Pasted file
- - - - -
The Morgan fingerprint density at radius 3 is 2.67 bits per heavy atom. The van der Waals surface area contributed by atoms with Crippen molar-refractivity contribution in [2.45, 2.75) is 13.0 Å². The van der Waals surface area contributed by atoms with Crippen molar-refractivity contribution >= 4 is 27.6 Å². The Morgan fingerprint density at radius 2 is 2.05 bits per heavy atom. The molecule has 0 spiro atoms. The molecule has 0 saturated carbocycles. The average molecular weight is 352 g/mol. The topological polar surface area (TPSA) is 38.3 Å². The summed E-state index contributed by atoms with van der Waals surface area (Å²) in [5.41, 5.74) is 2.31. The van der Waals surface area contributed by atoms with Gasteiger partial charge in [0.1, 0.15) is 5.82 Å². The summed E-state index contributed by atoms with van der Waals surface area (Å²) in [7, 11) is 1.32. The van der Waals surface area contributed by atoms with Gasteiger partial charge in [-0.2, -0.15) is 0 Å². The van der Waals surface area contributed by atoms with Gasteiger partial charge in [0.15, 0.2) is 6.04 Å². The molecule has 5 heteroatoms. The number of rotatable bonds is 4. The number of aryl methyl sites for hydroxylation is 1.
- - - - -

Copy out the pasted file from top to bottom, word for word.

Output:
The Morgan fingerprint density at radius 3 is 2.67 bits per heavy atom. The van der Waals surface area contributed by atoms with Crippen molar-refractivity contribution in [2.45, 2.75) is 13.0 Å². The van der Waals surface area contributed by atoms with Crippen molar-refractivity contribution >= 4 is 27.6 Å². The Morgan fingerprint density at radius 2 is 2.05 bits per heavy atom. The molecule has 0 spiro atoms. The molecule has 0 saturated carbocycles. The average molecular weight is 352 g/mol. The topological polar surface area (TPSA) is 38.3 Å². The summed E-state index contributed by atoms with van der Waals surface area (Å²) in [5.41, 5.74) is 2.31. The van der Waals surface area contributed by atoms with Gasteiger partial charge in [0.1, 0.15) is 5.82 Å². The summed E-state index contributed by atoms with van der Waals surface area (Å²) in [7, 11) is 1.32. The van der Waals surface area contributed by atoms with Gasteiger partial charge in [-0.2, -0.15) is 0 Å². The van der Waals surface area contributed by atoms with Gasteiger partial charge in [0.15, 0.2) is 6.04 Å². The molecule has 5 heteroatoms. The number of rotatable bonds is 4. The number of aryl methyl sites for hydroxylation is 1.